The Art Market, Philistinism and the NEA

Art sales figures show interesting declines in the markets.

A Feb. 16, 2009 article in The Telegraph stated that Sotheby’s ($5.3 billion) inched ahead of Christie’s ($5.1 billion) in global art sales last year. Both figures, however, are down from the previous year, when Christie’s was ahead by $6.3 billion to Sotheby’s $6.2 billion.

“At Sotheby’s, auction sales from October to December fell from $2.18 billion in 2007 to $1.17 billion. At this rate, the figures suggest, 2009 sales could be nearly half those of 2007.”

Russian works were down 55% and post-war contemporary art was down 23%. The figures showed sales of Asian art were up 15% though the calculations are skewed because they used pounds sterling and the amount benefitted from the exchange rate. The article doesn’t clarify by how much however a Feb. 17, Bloomberg report states that research by ArtTactic Ltd. predicts a drop in Chinese contemporary art prices.

And a far more fascinating article on the state of the arts in America can be read on The World Socialist Website.

The CEO of nonprofit Americans for the Arts, Bob Lynch, told the Associated Press that some 10,000 arts organizations nationwide have disappeared or are close to ending their operations. This represents about 10 percent of the total, and the economic crisis is only a few months old.

The article goes on to mention the hotly debated $50 million in funding for the National Endowment for the Arts that did make it’s way back into the signed stimulus bill.

The money comes in addition to the annual budget of the NEA, which is a miserly $145 million. (The NEA budget in 1978 was $123,850,000; that would be almost 400 million in current dollars.)

All told, less than $200 million in federal funding will go to the arts.

The sum is less than the budget for a single Hollywood blockbuster.

It is a fraction of the amount spent on a new sports stadium.

It is less than the amount spent in Iraq each day for US military operations.

I’m fairly certain the current director of the NEA, the organizations and artists funded by them can’t imagine what it would be like to have a $400 million budget. Or maybe we can. As someone who has received grant funds and has also continued to apply for fellowships supported by the NEA and other foundations, I can tell you that the competition is fierce. Hundreds will apply for 23 slots. These programs help artists and writers become better at the business of their art and more successful. Which equals more money in the economy and maybe more jobs.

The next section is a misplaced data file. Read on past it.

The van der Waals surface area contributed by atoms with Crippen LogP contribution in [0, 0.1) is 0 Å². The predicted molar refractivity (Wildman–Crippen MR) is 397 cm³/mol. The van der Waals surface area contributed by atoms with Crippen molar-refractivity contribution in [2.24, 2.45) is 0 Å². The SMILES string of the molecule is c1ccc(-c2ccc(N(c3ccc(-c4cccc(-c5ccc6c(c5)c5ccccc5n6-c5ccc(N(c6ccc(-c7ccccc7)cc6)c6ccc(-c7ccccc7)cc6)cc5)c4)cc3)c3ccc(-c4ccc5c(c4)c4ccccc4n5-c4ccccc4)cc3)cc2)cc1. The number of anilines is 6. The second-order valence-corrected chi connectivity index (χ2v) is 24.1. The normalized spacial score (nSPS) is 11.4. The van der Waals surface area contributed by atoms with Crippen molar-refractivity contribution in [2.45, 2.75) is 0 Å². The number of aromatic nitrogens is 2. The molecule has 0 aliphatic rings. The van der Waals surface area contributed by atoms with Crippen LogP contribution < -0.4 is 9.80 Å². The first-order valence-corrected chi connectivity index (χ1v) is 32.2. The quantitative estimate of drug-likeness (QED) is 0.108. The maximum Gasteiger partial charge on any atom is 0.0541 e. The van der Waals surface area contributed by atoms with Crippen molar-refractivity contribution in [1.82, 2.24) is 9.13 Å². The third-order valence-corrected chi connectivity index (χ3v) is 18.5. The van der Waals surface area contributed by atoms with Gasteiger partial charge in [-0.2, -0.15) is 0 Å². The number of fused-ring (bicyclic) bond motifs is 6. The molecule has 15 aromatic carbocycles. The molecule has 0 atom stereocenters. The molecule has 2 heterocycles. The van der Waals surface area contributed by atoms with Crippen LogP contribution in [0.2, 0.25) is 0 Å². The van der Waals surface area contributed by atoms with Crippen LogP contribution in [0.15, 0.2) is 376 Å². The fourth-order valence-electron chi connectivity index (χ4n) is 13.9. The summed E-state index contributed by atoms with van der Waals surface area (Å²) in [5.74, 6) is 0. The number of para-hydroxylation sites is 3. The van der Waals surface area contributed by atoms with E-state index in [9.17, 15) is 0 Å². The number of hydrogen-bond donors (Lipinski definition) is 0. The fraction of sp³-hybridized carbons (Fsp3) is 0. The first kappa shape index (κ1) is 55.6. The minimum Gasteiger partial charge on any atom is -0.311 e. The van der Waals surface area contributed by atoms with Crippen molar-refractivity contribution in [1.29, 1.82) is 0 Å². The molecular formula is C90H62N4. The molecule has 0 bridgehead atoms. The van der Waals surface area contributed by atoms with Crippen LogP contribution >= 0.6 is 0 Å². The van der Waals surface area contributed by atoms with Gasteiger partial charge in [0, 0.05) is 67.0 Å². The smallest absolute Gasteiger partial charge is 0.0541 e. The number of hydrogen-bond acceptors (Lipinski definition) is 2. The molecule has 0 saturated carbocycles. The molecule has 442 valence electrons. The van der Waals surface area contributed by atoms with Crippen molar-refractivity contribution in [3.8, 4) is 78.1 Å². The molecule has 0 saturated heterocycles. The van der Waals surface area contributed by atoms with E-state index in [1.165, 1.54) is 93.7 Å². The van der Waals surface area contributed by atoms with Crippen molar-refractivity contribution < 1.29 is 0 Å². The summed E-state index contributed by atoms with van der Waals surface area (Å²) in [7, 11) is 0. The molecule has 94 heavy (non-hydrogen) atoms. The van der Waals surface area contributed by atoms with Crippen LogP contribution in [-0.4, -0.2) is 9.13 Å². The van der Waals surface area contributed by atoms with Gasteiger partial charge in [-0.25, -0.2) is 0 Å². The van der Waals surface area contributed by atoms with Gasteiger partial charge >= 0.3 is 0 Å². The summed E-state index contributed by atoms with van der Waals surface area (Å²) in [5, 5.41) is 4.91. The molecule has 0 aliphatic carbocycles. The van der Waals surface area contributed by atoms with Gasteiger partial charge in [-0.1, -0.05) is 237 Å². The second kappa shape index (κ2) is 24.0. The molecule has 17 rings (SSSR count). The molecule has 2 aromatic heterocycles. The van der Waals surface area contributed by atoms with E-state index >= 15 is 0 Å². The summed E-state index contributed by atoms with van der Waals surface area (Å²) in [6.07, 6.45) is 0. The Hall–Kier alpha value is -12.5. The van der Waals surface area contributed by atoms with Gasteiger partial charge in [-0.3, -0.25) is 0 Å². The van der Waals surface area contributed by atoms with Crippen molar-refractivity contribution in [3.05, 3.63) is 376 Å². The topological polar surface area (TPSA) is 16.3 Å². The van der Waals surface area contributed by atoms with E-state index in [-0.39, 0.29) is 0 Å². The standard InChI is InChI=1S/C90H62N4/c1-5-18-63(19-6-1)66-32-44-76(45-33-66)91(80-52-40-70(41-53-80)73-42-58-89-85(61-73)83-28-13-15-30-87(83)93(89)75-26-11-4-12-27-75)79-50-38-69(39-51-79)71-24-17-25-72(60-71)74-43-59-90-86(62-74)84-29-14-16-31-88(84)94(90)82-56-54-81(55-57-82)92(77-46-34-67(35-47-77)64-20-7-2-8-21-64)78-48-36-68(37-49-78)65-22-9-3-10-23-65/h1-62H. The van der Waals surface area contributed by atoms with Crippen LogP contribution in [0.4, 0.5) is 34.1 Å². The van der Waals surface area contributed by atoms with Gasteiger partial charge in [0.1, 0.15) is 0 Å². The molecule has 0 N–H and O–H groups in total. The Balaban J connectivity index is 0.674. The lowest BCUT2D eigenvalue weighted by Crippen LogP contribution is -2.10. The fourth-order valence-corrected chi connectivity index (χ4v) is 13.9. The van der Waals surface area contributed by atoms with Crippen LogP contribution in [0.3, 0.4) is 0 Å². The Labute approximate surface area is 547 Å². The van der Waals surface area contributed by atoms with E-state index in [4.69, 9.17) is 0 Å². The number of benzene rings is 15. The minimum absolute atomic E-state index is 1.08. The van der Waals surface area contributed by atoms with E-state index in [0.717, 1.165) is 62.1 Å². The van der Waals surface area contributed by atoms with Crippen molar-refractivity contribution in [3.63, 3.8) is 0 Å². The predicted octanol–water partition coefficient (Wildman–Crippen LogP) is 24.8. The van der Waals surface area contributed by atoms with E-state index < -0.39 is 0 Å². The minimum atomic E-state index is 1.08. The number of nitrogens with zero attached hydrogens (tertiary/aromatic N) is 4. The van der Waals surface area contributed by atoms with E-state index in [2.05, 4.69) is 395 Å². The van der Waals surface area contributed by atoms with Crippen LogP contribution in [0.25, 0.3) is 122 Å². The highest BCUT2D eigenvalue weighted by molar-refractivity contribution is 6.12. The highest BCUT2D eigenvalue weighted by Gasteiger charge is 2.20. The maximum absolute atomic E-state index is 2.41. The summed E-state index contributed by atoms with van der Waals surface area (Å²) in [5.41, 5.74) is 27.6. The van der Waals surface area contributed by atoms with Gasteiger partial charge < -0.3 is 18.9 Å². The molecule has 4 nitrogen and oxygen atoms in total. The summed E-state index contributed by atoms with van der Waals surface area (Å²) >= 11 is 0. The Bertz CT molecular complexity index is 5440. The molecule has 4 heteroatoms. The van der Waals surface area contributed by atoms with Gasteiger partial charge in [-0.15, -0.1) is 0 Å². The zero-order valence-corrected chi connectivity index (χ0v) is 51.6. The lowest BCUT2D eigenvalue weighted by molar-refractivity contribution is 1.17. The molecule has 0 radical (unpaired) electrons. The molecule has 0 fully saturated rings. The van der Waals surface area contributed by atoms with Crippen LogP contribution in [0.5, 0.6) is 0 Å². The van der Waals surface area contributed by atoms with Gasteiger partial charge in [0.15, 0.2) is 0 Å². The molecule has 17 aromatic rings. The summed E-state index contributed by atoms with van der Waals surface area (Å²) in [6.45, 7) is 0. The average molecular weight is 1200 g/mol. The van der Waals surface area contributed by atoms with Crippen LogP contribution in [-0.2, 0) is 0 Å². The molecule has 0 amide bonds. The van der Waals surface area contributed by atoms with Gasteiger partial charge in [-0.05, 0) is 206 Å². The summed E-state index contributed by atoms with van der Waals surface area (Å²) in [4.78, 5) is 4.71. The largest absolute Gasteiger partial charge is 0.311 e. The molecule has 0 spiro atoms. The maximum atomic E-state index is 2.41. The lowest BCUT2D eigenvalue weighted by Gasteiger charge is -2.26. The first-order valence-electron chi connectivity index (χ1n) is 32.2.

I agree with the World Socialist Website.

The situation of the arts in America in general speaks to the philistinism, ignorance and avarice of the ruling elite. Anything that doesn’t “make a buck” is considered a waste of time. More than that, the people at the top of American society have no interest in seeing themselves reflected honestly in art. The picture would not be a pretty one.

American capitalism leaves art and artists at the tender mercies of the market. With their wealth threatened, large corporations and wealthy individuals have less and less interest in contributing to cultural life.

Its the banks, the billionaires and Wall Street hedge fund managers and mortgage gurus who had the money to buy the same art collection and repeat it throughout the Park Avenue penthouses. We are at the mercies of the market. And the market doesn’t value these words. I write them here for free, for anyone to read.

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2 thoughts on “The Art Market, Philistinism and the NEA

  1. It is interesting that the author bemoans the state of the arts in a free capitalist society and agrees with quotes from a socialist source. Would the author prefer that artists be shills for the government that feeds them? Maybe our artists should be government employees!

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    • Artists as government employees seemed to work well during the WPA. At least they were able to earn a living and they produced some amazing murals and sculptures and work that we all enjoy today.

      Like

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